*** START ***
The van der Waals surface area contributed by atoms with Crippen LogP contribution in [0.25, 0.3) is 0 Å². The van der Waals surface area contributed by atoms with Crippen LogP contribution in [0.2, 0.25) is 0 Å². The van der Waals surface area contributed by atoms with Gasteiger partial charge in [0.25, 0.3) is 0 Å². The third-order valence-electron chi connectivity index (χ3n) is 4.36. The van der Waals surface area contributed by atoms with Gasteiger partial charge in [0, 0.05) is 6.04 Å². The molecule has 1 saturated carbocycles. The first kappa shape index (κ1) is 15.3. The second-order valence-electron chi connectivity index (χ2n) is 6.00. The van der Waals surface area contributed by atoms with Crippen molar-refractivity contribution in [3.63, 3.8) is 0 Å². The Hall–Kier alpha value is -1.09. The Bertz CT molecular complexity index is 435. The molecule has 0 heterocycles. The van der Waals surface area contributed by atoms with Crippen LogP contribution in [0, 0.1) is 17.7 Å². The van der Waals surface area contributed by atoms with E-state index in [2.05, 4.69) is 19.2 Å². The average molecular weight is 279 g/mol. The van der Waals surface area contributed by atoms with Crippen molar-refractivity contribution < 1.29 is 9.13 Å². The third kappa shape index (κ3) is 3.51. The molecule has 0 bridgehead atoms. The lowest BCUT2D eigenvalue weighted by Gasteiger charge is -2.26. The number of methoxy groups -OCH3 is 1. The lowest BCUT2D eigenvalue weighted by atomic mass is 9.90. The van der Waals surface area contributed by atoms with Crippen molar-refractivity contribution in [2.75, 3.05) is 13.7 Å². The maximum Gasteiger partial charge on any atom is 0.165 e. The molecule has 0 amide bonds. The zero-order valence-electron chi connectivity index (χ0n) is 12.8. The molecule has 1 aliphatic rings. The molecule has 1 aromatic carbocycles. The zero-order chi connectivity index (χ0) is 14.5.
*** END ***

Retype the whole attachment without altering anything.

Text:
The van der Waals surface area contributed by atoms with Crippen LogP contribution in [0.25, 0.3) is 0 Å². The van der Waals surface area contributed by atoms with Crippen LogP contribution in [0.2, 0.25) is 0 Å². The van der Waals surface area contributed by atoms with Gasteiger partial charge in [0.25, 0.3) is 0 Å². The third-order valence-electron chi connectivity index (χ3n) is 4.36. The van der Waals surface area contributed by atoms with Gasteiger partial charge in [0, 0.05) is 6.04 Å². The molecule has 1 saturated carbocycles. The first kappa shape index (κ1) is 15.3. The second-order valence-electron chi connectivity index (χ2n) is 6.00. The van der Waals surface area contributed by atoms with Crippen molar-refractivity contribution in [3.63, 3.8) is 0 Å². The Hall–Kier alpha value is -1.09. The Bertz CT molecular complexity index is 435. The molecule has 0 heterocycles. The van der Waals surface area contributed by atoms with Crippen LogP contribution in [0, 0.1) is 17.7 Å². The van der Waals surface area contributed by atoms with E-state index in [2.05, 4.69) is 19.2 Å². The average molecular weight is 279 g/mol. The van der Waals surface area contributed by atoms with Crippen molar-refractivity contribution < 1.29 is 9.13 Å². The third kappa shape index (κ3) is 3.51. The molecule has 0 bridgehead atoms. The lowest BCUT2D eigenvalue weighted by Gasteiger charge is -2.26. The number of methoxy groups -OCH3 is 1. The lowest BCUT2D eigenvalue weighted by atomic mass is 9.90. The van der Waals surface area contributed by atoms with Crippen molar-refractivity contribution in [2.75, 3.05) is 13.7 Å². The maximum Gasteiger partial charge on any atom is 0.165 e. The molecule has 0 amide bonds. The zero-order valence-electron chi connectivity index (χ0n) is 12.8. The molecule has 1 aliphatic rings. The molecule has 1 aromatic carbocycles. The zero-order chi connectivity index (χ0) is 14.5.